Ian Brown said the dangerous fumes were released when the fire burnt through Liddell’s Calcine Sands in the Regional Park in West Bendigo.
“With volatile things such as mercury and arsenic, they gas off,” Ian Brown said this week.
“When the fires went over, with areas that were heat-impacted this mercury and arsenic was gassed off and carried downstream with the (smoke) plume.
“They (firefighters) would have been breathing the fumes.
“Mercury is a suspected carcinogen, and arsenic a confirmed carcinogen.”
Mr Brown is the technical director of Hg Recoveries, which recently tested properties around the Liddell’s Calcine Sands site near Sparrowhawk Road.
He is also co-author of a paper on “Maternal transfer of mercury to the developing embryo/fetus” for a Toxicological and Environmental Chemistry journal.
He said mercury and arsenic is still “leaching out” of the Liddell’s site, which has been the subject of a long remediation planning process by Parks Victoria.
“When you start jumping up and down about the magnitude of the problem (of mercury and arsenic activity in contaminated gold-mining sites) people think you are mad,” Mr Brown said.
“But there are real and ever-present dangers to the people in that area, and also to anyone who comes afterwards.
“If this so-called remediation happens, that is not going to stop things migrating to the surface.”
Hg Recoveries’ managing director Andrew Helps and Mr Brown are working with the local residents’ group led by Paul Epworth to challenge the Parsons Brinckerhoff reports which are the basis for the remediation process planned for the Liddell’s site.
The company is also currently in dispute with the State Government over a proposal to recover mercury from the Upper Goulburn River catchment.
“It’s wrong from a chemistry point of view,” Mr Brown said of Parks Victoria’s remediation plan, which has been audited by the Environmental Protection Agency.
“This is a dirty, nasty clean-up being proposed.”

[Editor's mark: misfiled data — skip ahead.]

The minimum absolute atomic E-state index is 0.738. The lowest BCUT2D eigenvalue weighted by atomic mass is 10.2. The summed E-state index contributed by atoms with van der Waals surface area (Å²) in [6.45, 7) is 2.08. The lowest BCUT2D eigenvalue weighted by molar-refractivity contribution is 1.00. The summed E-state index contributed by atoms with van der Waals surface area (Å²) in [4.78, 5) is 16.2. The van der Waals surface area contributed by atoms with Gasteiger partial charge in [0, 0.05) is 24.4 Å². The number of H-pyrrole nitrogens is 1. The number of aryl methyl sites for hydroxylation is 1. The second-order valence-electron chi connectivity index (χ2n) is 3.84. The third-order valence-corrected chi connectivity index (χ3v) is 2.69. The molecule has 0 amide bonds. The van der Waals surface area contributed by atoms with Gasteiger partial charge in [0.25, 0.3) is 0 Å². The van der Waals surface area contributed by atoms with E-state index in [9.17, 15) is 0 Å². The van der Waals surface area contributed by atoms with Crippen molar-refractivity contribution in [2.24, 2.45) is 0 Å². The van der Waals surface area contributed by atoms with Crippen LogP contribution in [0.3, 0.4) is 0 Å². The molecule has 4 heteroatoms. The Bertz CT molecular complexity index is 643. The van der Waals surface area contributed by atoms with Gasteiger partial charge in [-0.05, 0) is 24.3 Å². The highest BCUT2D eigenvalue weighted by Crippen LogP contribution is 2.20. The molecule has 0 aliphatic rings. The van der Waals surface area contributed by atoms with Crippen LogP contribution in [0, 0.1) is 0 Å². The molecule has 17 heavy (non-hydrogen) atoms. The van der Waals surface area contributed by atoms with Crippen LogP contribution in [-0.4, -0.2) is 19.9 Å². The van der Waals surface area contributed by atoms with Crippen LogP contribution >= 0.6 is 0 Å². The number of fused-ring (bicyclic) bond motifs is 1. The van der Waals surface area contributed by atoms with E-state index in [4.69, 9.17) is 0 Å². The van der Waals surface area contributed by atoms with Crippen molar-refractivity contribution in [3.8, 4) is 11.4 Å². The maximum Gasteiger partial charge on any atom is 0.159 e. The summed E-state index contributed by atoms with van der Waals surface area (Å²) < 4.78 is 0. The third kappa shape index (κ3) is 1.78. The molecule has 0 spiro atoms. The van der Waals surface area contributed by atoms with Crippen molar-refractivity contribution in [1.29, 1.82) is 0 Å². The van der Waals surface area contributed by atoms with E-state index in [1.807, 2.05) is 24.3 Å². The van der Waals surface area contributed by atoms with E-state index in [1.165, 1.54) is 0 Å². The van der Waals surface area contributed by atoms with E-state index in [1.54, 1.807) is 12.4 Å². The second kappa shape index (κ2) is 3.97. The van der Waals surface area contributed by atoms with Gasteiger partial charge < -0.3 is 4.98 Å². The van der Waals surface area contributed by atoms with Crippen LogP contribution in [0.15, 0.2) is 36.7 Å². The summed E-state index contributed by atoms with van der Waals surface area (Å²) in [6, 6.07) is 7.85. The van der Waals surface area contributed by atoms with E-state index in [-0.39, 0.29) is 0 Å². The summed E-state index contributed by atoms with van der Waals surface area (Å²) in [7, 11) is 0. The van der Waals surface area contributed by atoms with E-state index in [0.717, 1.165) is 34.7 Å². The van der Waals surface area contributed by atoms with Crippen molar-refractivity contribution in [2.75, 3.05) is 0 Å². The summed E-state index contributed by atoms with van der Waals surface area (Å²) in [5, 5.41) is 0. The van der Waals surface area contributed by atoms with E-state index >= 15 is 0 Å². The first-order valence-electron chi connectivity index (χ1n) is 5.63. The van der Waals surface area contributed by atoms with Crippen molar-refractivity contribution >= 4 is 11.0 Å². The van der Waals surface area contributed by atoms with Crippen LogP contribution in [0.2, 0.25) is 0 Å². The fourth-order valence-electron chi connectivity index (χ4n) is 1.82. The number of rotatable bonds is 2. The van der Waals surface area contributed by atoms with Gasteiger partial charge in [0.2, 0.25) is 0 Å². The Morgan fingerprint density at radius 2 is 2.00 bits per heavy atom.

Mr Brown said the sands could be treated onsite in order to take out “a huge amount of lead and mercury”.
“That method is costly but it gives you a better environmental outcome and removes the existing problems,” he said.
Mr Helps said the CFA should be aware of the danger from fires that occur on calcine sands sites.
“The sands would have blown everywhere on Black Saturday,” he said.
“They would have been breathing in stuff you really don’t want to be breathing in.”
A spokesperson for the CFA said all their members know about smoke and dust risk and are issued with “personal protective clothing and equipment, including overalls and gloves and P2 filter breathing masks, which provide excellent protection from smoke and dust”.
The CFA did not respond to the Bendigo Weekly’s question about whether they warn members of particular safety concerns when fires burn in calcine sands areas.
Greater Bendigo council said this week they have been “applying pressure” to Parks Victoria and the EPA to resolve the calcine sands problem.
Council Planning and Development director Prue Mansfield said health risk assessments are the responsibility of those agencies.
“None of our staff have any expertise in this field, and so we cannot comment on the technical issues, like the off-gassing,” Ms Mansfield said.